“The fact that the government can tell all the phone carriers and Internet service providers to hand over all this data sort of gives them carte blanche to build profiles of people they are targeting in a very different way than any company can,” Khatibloo said.
In most instances, Internet companies such as Google, Facebook and Yahoo are taking what they learn from search requests, clicks on “like” buttons, Web surfing activity and location tracking on mobile devices to figure out what their users like and divine where they are. It’s all in aid of showing users ads about products likely to pique their interest at the right time. The companies defend this kind of data mining as a consumer benefit.
Google is trying to take things a step further. It is honing its data analysis and search formulas in an attempt to anticipate what an individual might be wondering about or wanting.
Other Internet companies also use Big Data to improve their services. Video subscription service Netflix takes what it learns from each viewer’s preferences to recommend movies and TV shows. Amazon.com Inc. does something similar when it highlights specific products to different shoppers visiting its site.
The federal government has the potential to know even more about people because it controls the world’s biggest data bank about U.S. citizens through its collection of federal Social Security numbers, tax returns and health records through Medicare, said David Vladeck, a Georgetown University law professor who recently stepped down as the Federal Trade Commission’s consumer protection director.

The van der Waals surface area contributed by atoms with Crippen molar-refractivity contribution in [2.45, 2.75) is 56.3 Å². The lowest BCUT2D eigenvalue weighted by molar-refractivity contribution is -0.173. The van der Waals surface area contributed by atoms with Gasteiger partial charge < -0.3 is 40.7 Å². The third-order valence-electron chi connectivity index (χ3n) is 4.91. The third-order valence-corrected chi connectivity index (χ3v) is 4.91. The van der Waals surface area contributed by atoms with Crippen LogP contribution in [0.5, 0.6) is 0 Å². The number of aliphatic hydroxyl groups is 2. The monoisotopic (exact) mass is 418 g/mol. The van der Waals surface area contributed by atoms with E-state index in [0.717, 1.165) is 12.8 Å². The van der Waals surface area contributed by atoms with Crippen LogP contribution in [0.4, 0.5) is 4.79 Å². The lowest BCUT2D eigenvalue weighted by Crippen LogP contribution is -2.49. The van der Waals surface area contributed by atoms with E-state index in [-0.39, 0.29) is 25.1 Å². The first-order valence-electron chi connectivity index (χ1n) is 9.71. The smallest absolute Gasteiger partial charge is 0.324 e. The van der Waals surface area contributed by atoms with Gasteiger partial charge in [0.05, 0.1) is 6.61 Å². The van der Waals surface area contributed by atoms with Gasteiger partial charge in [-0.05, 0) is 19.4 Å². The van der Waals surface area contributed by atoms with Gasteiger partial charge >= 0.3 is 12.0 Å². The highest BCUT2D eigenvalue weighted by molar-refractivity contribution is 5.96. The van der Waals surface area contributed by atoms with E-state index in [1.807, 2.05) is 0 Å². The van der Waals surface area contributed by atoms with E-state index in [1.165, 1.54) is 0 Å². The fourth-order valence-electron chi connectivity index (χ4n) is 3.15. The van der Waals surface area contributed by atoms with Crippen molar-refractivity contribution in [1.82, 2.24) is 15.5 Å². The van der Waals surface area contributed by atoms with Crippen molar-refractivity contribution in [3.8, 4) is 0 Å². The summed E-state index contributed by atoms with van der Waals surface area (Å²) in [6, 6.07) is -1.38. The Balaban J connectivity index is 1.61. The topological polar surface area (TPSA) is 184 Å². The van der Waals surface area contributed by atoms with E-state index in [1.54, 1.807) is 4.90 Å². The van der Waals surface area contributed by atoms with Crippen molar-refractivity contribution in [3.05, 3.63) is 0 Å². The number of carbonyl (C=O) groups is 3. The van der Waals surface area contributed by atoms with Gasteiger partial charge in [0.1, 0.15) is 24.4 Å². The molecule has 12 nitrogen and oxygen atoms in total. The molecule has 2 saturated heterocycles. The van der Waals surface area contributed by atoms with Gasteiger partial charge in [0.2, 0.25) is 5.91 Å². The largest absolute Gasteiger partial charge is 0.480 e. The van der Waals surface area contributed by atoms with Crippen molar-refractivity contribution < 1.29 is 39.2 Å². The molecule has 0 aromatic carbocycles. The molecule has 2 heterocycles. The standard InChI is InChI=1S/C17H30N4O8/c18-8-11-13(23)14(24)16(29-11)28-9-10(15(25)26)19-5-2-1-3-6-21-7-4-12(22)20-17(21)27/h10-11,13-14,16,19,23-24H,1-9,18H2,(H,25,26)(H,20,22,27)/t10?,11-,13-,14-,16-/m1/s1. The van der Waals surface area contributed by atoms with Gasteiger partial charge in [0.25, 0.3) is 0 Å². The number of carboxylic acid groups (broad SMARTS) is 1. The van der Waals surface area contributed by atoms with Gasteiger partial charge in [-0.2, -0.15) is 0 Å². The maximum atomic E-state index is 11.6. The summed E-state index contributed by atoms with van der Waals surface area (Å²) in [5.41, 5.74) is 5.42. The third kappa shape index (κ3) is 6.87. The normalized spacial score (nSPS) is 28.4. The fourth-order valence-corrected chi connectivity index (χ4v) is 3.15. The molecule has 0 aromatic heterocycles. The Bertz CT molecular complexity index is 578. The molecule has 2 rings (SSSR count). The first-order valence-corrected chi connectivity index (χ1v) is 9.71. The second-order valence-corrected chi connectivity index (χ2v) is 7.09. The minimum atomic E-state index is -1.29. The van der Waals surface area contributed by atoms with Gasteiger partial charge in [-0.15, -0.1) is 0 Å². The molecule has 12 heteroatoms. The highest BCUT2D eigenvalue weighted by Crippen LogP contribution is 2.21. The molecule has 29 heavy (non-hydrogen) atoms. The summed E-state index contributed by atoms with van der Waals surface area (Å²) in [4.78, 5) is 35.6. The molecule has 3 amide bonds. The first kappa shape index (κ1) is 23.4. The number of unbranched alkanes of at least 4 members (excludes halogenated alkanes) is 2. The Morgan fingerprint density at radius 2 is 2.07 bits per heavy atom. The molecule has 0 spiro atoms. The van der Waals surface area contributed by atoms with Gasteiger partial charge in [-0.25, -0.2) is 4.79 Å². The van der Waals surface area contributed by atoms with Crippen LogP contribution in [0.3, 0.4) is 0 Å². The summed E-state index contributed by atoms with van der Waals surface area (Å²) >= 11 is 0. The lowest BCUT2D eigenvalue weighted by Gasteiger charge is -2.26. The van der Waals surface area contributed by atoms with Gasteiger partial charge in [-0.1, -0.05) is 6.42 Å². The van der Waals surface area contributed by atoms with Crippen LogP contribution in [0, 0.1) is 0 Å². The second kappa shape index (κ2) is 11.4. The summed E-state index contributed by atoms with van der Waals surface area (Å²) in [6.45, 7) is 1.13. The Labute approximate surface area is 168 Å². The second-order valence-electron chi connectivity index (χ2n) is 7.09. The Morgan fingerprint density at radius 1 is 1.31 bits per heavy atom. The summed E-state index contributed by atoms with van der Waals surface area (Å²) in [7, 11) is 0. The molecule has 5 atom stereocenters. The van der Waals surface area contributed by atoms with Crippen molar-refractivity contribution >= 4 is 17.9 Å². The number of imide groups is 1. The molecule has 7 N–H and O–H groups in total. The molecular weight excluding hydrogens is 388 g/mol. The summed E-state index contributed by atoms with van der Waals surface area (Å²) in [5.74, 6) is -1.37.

Before leaving the FTC last year, Vladeck opened an inquiry into the practices of Acxiom and other data brokers because he feared that information was being misinterpreted in ways that unfairly stereotyped people.
For instance, someone might be classified as a potential health risk just because he or she bought products linked to increased chance of heart attack. The FTC inquiry into data brokers is still open.
“We had real concerns about the reliability of the data and unfair treatment by algorithm,” Vladeck said.
Vladeck stressed he had no reason to believe that the NSA is misinterpreting the data it collects about people.
He finds some comfort in The Guardian report that said the Verizon order had been signed by Foreign Intelligence Surveillance Court Judge Roger Vinson.
The NSA “differs from a commercial enterprise in the sense that there are checks in the judicial system and in Congress,” Vladeck said. “If you believe in the way our government is supposed to work, then you should have some faith that those checks are meaningful. If you are skeptical about government, then you probably don’t think that kind of oversight means anything.”<< previous 1 2 3 4